How comfortable would you feel speaking your second language… on national television?
This is a question I got to answer recently, when I was asked to appear on a well-known French travel show, Echappées Belles. Wanting to create a varied cast for their Paris episode, they sought expatriates and found me.
“Be on TV?” I said to myself. “Great! But speak French on TV? No way…”
My relationship with the French language has not been an easy one. I began learning at age 24, when I moved to France. While many people supported and encouraged me, many did not: my first teacher terrorized me, ex-boyfriends in turn jeered and scolded me, and everyone I encountered had a different opinion on how and what I should be learning. Unsolicited advice came thick and fast, and even among friends, my difficulties were turned into jokes.
After a couple of months, hurt and angry, I retreated to lick my wounds. I dropped class and angrily threw my exercise books and grammar dictionary at the bottom of my wardrobe. I ditched the boyfriends and clammed up, surrounding myself with other expatriates.
But it’s pretty impossible to live in Paris and not speak the language, so I wound up teaching myself “on the street,” reading free newspapers, listening to music and jabbering to taxi drivers and other transitory strangers. And you know what? It worked. Eventually.
It’s been a long time since I almost cried in frustration in front of a bureaucrat who wouldn’t meet me halfway, or left a store without what I needed because I didn’t know how to ask for it.
I can take care of myself now, and have wonderfully deep access to my adopted culture; but my “School Of Hard Knocks” approach to language left me with a sizable chip on my shoulder. Although I am proud of the level I have attained, I am still vulnerable to criticism and jest, often reacting defensively to even the slightest joke. I have to constantly quash my pride when I think I speak better French than someone else, and overcome shame when I don’t.
Speaking French is not a simple matter of flicking a switch and carrying on with life. It is inextricably related to feelings of legitimacy, belonging and alienation. It is associated with anger and frustration, inadequacy, stupidity, and triumph. It is related to who and what I am, my place in the world around me and a constant negotiation and re-negotiation of meaning, intention and power.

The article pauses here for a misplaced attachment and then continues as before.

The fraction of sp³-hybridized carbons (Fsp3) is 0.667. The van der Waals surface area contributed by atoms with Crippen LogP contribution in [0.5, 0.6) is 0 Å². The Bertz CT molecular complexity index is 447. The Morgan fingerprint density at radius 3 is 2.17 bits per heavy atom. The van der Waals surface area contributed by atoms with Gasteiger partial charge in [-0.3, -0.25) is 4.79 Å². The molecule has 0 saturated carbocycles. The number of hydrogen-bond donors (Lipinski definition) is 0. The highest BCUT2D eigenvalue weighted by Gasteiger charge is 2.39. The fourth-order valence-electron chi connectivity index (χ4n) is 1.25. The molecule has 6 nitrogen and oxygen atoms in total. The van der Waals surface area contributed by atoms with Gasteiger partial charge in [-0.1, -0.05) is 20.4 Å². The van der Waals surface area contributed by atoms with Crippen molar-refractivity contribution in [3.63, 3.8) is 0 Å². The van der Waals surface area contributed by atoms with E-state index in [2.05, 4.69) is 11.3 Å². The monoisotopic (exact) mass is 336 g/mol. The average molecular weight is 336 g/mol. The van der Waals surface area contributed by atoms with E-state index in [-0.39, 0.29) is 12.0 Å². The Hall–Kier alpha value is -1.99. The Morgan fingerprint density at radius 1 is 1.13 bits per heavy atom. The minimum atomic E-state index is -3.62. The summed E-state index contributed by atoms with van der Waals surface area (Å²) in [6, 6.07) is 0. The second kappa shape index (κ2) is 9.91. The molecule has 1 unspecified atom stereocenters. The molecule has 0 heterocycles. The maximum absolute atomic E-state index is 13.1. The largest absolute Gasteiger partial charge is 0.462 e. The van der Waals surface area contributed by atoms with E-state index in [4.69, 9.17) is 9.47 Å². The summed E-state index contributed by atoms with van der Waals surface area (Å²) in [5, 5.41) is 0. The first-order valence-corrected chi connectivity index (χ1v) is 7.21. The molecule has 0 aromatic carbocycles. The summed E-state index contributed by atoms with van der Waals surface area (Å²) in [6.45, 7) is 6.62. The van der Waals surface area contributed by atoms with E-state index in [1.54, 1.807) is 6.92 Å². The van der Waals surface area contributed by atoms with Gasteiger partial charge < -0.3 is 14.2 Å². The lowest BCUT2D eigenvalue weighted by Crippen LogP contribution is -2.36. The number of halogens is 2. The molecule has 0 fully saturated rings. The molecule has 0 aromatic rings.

Those feelings and more came thundering to the surface when the TV people came calling.
TV is forever. Everyone will know how bad you are. Every mistake will be recorded. Your accent isn’t good enough. You’ll be so bad they’ll subtitle you… were some of the helpful things my brain said to me.
I agonized about participating, and no amount of reassurance from friends, family or even the producers of the show really helped. I finally decided to do it, because I knew that the only thing really stopping me was my pride, and that didn’t seem like a good enough reason.
Once I was onboard, I got to work, brainstorming questions I thought they might ask me, looking up vocabulary and practicing responses I might give as I wandered around the apartment. When the day of filming dawned, I felt reasonably well-armed and though initially nervous, the crew was reassuring and kind, reminding me to relax and be myself.
With a camera crew in tow, I went about my day, chatted with the producers in various picturesque locations and did my best not to rush, mumble or overthink what I was saying. About eight hours and two separate shoots later I was exhausted, but relieved to have it over and done with, and I looked forward to seeing the result.
Weeks later, I sat on the edge of my couch as the program aired, knowing a few of my friends were doing the same. Then there I was. “Je m’appelle Anna… je viens d’Australie. Je suis en France, à Paris depuis 2011…”
Once it was over, I was thrilled with the result and eager to share it with everyone, posting it to Facebook and Instagram and writing about it on my website.
The reactions I received were overwhelmingly positive, supportive and warm. Native speakers and bilingual friends made points to congratulate me, and non-French speaking friends told me over and over, “you sounded so Frenchy!”
So what did I learn from it all?
Firstly, my Australian accent is more pronounced than I had thought: a useful and not altogether surprising piece of information. Secondly, despite this I’m perfectly understandable. And most importantly, you should never turn down an opportunity to speak your second language, especially if your main motivation for keeping quiet is fear.
If I could get my 5 odd minutes of TV exposure sewn into a Boy Scout merit badge, I would, and I’d wear it proudly every day. The experience has certainly given me a huge boost of confidence because now every time I falter, I can say, “Well… if it’s good enough for TV, then it’s good enough for my hairdresser.”
And the best part? I think that chip on my shoulder just got a lot smaller.